New research finds that the coronavirus pandemic has not had a negative impact on global happiness.
according to study Of more than 100,000 people in 137 countries, people rated their quality of life as high between 2020-2022, as they did in the two years before the pandemic.
The poll, conducted by Gallup and published in the annual World Happiness Report, asked respondents to rate their lives on a scale of one to 10. Respondents gave the same scores before and after the crisis.
The study also found that global measures of “misery” decreased and those over the age of 60 reported an improvement in their happiness compared to the younger groups.
People also reported positive emotions—laughter, enjoyment, and caring—twice as often as they reported negative feelings of anxiety, sadness, and anger during the pandemic.
“It’s amazing,” said John Helliwell, professor of economics at the University of British Columbia and co-editor of the report.
“People ended up spotting their neighbours. People were checking in regularly [with other generations] So this sense of isolation was not as great as you might expect… Even during these difficult years, positive feelings remained twice as prevalent as negative feelings, and feelings of positive social support were twice as strong as those of loneliness.”
However, the report noted, “It is important to remember that some of the people most affected by Covid-19, including the homeless and the founding, were not included in the survey samples.”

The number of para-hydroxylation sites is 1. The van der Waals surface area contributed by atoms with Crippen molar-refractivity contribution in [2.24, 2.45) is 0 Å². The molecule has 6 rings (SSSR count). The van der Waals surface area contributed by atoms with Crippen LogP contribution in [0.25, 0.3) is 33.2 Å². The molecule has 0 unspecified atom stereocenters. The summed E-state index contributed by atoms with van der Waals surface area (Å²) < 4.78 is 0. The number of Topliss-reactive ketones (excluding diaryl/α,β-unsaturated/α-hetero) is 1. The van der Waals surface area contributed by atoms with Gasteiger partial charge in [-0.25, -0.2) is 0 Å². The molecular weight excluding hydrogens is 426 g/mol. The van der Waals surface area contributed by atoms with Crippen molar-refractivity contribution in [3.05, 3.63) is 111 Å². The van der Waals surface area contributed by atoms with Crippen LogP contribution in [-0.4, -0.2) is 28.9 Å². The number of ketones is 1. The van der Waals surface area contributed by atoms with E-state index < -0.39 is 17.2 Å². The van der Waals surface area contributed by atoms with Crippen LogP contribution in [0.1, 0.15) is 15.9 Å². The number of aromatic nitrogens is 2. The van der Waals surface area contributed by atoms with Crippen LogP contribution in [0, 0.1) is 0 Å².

The research comes after a BMJ review found that people’s general mental health symptoms rarely worsened during the pandemic.
However, a study published in scalpel It was suggested last week that people who have experienced severe Covid-19 symptoms are more likely to develop long-term mental health problems.
Meanwhile, the new survey found that per capita GDP, social support, a healthy life expectancy, freedom to make life choices, generosity, and freedom from corruption were the main drivers of happiness.
It found that Finland topped the general happiness table for the sixth year in a row, while Denmark came in second place and Iceland in third place. The United Kingdom dropped to 19th place and Afghanistan came last.
“The ultimate goal of politics and ethics should be human well-being,” said Jeffrey Sachs, a Columbia University professor who co-authored the report.
“The happiness movement shows that well-being is not a soft and vague notion but rather focuses on the areas of life that are of crucial importance: material conditions, mental and physical wealth, personal virtues, and good citizenship. We need to turn this wisdom into practical results to bring more peace, prosperity, confidence, civility – and, yes, happiness – in our communities.”
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